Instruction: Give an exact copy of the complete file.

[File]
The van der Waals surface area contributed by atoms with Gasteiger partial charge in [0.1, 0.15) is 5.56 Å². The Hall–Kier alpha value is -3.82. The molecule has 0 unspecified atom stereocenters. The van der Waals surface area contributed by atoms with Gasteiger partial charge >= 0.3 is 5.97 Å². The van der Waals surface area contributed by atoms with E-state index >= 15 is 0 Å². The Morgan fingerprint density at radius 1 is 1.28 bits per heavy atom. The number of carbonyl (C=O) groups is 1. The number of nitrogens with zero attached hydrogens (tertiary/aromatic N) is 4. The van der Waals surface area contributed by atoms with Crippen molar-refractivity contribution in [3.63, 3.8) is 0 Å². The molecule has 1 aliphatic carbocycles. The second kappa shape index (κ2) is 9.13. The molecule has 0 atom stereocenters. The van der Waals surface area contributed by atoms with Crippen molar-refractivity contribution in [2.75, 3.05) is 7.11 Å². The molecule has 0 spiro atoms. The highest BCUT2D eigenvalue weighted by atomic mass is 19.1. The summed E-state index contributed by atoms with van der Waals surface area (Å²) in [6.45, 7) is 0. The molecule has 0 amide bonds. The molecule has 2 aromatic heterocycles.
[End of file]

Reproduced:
The van der Waals surface area contributed by atoms with Gasteiger partial charge in [0.1, 0.15) is 5.56 Å². The Hall–Kier alpha value is -3.82. The molecule has 0 unspecified atom stereocenters. The van der Waals surface area contributed by atoms with Gasteiger partial charge >= 0.3 is 5.97 Å². The van der Waals surface area contributed by atoms with E-state index >= 15 is 0 Å². The Morgan fingerprint density at radius 1 is 1.28 bits per heavy atom. The number of carbonyl (C=O) groups is 1. The number of nitrogens with zero attached hydrogens (tertiary/aromatic N) is 4. The van der Waals surface area contributed by atoms with Crippen molar-refractivity contribution in [3.63, 3.8) is 0 Å². The molecule has 1 aliphatic carbocycles. The second kappa shape index (κ2) is 9.13. The molecule has 0 atom stereocenters. The van der Waals surface area contributed by atoms with Crippen molar-refractivity contribution in [2.75, 3.05) is 7.11 Å². The molecule has 0 spiro atoms. The highest BCUT2D eigenvalue weighted by atomic mass is 19.1. The summed E-state index contributed by atoms with van der Waals surface area (Å²) in [6.45, 7) is 0. The molecule has 0 amide bonds. The molecule has 2 aromatic heterocycles.